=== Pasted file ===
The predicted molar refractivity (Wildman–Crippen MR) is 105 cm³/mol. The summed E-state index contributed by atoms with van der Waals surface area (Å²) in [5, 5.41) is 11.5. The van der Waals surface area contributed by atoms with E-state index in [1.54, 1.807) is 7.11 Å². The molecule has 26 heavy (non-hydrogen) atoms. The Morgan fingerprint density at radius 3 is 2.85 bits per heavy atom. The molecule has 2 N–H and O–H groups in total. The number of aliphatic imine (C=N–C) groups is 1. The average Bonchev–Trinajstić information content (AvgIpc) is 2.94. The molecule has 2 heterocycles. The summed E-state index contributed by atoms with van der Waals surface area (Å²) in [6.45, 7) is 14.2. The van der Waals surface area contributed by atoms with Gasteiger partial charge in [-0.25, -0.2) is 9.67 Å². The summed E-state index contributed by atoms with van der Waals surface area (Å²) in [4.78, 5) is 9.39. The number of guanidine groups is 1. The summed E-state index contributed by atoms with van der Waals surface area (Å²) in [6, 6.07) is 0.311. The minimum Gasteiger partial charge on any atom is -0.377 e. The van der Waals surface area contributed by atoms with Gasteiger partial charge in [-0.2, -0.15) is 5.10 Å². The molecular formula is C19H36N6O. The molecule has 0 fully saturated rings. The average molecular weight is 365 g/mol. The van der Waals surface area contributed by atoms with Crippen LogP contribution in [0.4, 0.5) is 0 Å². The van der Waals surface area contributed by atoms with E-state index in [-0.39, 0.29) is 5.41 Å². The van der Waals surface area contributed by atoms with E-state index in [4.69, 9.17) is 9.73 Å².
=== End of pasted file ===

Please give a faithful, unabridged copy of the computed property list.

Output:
The predicted molar refractivity (Wildman–Crippen MR) is 105 cm³/mol. The summed E-state index contributed by atoms with van der Waals surface area (Å²) in [5, 5.41) is 11.5. The van der Waals surface area contributed by atoms with E-state index in [1.54, 1.807) is 7.11 Å². The molecule has 26 heavy (non-hydrogen) atoms. The Morgan fingerprint density at radius 3 is 2.85 bits per heavy atom. The molecule has 2 N–H and O–H groups in total. The number of aliphatic imine (C=N–C) groups is 1. The average Bonchev–Trinajstić information content (AvgIpc) is 2.94. The molecule has 2 heterocycles. The summed E-state index contributed by atoms with van der Waals surface area (Å²) in [6.45, 7) is 14.2. The van der Waals surface area contributed by atoms with Gasteiger partial charge in [-0.25, -0.2) is 9.67 Å². The summed E-state index contributed by atoms with van der Waals surface area (Å²) in [4.78, 5) is 9.39. The number of guanidine groups is 1. The summed E-state index contributed by atoms with van der Waals surface area (Å²) in [6, 6.07) is 0.311. The minimum Gasteiger partial charge on any atom is -0.377 e. The van der Waals surface area contributed by atoms with Gasteiger partial charge in [-0.2, -0.15) is 5.10 Å². The molecular formula is C19H36N6O. The molecule has 0 fully saturated rings. The average molecular weight is 365 g/mol. The van der Waals surface area contributed by atoms with Crippen LogP contribution in [0.4, 0.5) is 0 Å². The van der Waals surface area contributed by atoms with E-state index in [-0.39, 0.29) is 5.41 Å². The van der Waals surface area contributed by atoms with E-state index in [4.69, 9.17) is 9.73 Å².